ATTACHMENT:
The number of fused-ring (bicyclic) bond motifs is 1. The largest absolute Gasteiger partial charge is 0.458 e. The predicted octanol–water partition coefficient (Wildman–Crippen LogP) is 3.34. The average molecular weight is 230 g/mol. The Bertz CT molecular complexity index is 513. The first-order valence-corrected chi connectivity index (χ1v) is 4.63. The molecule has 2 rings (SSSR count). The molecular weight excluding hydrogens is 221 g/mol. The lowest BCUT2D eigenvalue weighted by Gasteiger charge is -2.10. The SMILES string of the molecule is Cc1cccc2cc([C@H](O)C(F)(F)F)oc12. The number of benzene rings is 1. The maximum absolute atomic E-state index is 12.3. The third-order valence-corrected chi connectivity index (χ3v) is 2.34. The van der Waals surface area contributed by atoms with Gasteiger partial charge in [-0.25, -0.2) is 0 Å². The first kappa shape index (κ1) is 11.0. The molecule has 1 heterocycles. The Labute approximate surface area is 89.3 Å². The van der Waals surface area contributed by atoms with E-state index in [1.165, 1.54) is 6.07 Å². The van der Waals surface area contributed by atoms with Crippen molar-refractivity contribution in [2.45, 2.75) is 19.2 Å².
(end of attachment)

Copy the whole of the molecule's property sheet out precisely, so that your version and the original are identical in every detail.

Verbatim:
The number of fused-ring (bicyclic) bond motifs is 1. The largest absolute Gasteiger partial charge is 0.458 e. The predicted octanol–water partition coefficient (Wildman–Crippen LogP) is 3.34. The average molecular weight is 230 g/mol. The Bertz CT molecular complexity index is 513. The first-order valence-corrected chi connectivity index (χ1v) is 4.63. The molecule has 2 rings (SSSR count). The molecular weight excluding hydrogens is 221 g/mol. The lowest BCUT2D eigenvalue weighted by Gasteiger charge is -2.10. The SMILES string of the molecule is Cc1cccc2cc([C@H](O)C(F)(F)F)oc12. The number of benzene rings is 1. The maximum absolute atomic E-state index is 12.3. The third-order valence-corrected chi connectivity index (χ3v) is 2.34. The van der Waals surface area contributed by atoms with Gasteiger partial charge in [-0.25, -0.2) is 0 Å². The first kappa shape index (κ1) is 11.0. The molecule has 1 heterocycles. The Labute approximate surface area is 89.3 Å². The van der Waals surface area contributed by atoms with E-state index in [1.165, 1.54) is 6.07 Å². The van der Waals surface area contributed by atoms with Crippen molar-refractivity contribution in [2.45, 2.75) is 19.2 Å².